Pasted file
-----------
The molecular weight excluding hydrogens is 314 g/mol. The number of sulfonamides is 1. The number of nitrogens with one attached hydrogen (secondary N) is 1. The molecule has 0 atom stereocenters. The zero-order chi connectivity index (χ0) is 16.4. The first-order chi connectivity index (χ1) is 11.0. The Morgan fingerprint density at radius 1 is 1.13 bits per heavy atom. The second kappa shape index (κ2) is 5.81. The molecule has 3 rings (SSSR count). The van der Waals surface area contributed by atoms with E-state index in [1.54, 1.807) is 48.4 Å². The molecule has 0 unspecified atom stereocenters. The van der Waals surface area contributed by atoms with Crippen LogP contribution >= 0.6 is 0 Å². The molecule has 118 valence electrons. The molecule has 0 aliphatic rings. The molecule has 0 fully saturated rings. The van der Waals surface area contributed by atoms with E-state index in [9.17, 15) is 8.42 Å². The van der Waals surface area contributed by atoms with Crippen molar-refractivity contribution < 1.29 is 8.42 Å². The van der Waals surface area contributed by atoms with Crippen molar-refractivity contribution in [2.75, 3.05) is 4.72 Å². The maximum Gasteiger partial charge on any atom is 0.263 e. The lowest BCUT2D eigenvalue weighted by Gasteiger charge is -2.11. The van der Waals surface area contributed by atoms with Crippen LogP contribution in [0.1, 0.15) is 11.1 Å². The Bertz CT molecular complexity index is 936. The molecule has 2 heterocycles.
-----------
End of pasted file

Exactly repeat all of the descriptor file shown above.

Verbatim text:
The molecular weight excluding hydrogens is 314 g/mol. The number of sulfonamides is 1. The number of nitrogens with one attached hydrogen (secondary N) is 1. The molecule has 0 atom stereocenters. The zero-order chi connectivity index (χ0) is 16.4. The first-order chi connectivity index (χ1) is 11.0. The Morgan fingerprint density at radius 1 is 1.13 bits per heavy atom. The second kappa shape index (κ2) is 5.81. The molecule has 3 rings (SSSR count). The van der Waals surface area contributed by atoms with E-state index in [1.54, 1.807) is 48.4 Å². The molecule has 0 unspecified atom stereocenters. The van der Waals surface area contributed by atoms with Crippen LogP contribution >= 0.6 is 0 Å². The molecule has 118 valence electrons. The molecule has 0 aliphatic rings. The molecule has 0 fully saturated rings. The van der Waals surface area contributed by atoms with E-state index in [9.17, 15) is 8.42 Å². The van der Waals surface area contributed by atoms with Crippen molar-refractivity contribution < 1.29 is 8.42 Å². The van der Waals surface area contributed by atoms with Crippen molar-refractivity contribution in [2.75, 3.05) is 4.72 Å². The maximum Gasteiger partial charge on any atom is 0.263 e. The lowest BCUT2D eigenvalue weighted by Gasteiger charge is -2.11. The van der Waals surface area contributed by atoms with Crippen LogP contribution in [0.1, 0.15) is 11.1 Å². The Bertz CT molecular complexity index is 936. The molecule has 2 heterocycles.